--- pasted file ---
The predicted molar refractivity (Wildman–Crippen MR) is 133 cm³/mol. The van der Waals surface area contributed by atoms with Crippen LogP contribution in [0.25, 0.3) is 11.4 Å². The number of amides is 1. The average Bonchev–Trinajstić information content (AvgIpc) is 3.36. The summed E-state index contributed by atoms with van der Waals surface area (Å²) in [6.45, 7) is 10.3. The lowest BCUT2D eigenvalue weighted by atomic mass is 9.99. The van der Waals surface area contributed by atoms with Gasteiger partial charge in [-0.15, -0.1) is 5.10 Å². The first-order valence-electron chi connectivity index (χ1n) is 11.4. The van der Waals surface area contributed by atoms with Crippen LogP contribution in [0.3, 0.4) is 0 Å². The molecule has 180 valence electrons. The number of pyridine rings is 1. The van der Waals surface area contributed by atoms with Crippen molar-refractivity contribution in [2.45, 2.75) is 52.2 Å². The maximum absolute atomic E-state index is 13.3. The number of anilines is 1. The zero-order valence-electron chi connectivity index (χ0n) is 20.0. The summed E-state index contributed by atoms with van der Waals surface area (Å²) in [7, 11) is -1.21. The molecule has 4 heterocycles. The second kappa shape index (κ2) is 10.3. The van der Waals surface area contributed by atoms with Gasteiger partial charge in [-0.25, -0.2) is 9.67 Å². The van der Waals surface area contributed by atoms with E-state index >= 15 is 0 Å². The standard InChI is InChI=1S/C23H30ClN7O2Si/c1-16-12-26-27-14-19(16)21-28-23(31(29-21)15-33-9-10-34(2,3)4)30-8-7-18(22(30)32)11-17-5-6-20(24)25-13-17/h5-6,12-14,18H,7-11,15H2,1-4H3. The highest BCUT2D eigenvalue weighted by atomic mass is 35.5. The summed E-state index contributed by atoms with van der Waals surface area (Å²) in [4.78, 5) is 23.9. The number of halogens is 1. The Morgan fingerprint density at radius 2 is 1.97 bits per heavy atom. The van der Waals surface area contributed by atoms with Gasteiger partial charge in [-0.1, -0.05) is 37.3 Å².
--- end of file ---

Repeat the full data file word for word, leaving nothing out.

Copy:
The predicted molar refractivity (Wildman–Crippen MR) is 133 cm³/mol. The van der Waals surface area contributed by atoms with Crippen LogP contribution in [0.25, 0.3) is 11.4 Å². The number of amides is 1. The average Bonchev–Trinajstić information content (AvgIpc) is 3.36. The summed E-state index contributed by atoms with van der Waals surface area (Å²) in [6.45, 7) is 10.3. The lowest BCUT2D eigenvalue weighted by atomic mass is 9.99. The van der Waals surface area contributed by atoms with Gasteiger partial charge in [-0.15, -0.1) is 5.10 Å². The first-order valence-electron chi connectivity index (χ1n) is 11.4. The van der Waals surface area contributed by atoms with Crippen LogP contribution in [0.3, 0.4) is 0 Å². The molecule has 180 valence electrons. The number of pyridine rings is 1. The van der Waals surface area contributed by atoms with Crippen molar-refractivity contribution in [2.45, 2.75) is 52.2 Å². The maximum absolute atomic E-state index is 13.3. The number of anilines is 1. The zero-order valence-electron chi connectivity index (χ0n) is 20.0. The summed E-state index contributed by atoms with van der Waals surface area (Å²) in [7, 11) is -1.21. The molecule has 4 heterocycles. The second kappa shape index (κ2) is 10.3. The van der Waals surface area contributed by atoms with Gasteiger partial charge in [-0.25, -0.2) is 9.67 Å². The van der Waals surface area contributed by atoms with E-state index >= 15 is 0 Å². The standard InChI is InChI=1S/C23H30ClN7O2Si/c1-16-12-26-27-14-19(16)21-28-23(31(29-21)15-33-9-10-34(2,3)4)30-8-7-18(22(30)32)11-17-5-6-20(24)25-13-17/h5-6,12-14,18H,7-11,15H2,1-4H3. The highest BCUT2D eigenvalue weighted by atomic mass is 35.5. The summed E-state index contributed by atoms with van der Waals surface area (Å²) in [4.78, 5) is 23.9. The number of halogens is 1. The Morgan fingerprint density at radius 2 is 1.97 bits per heavy atom. The van der Waals surface area contributed by atoms with Gasteiger partial charge in [-0.1, -0.05) is 37.3 Å².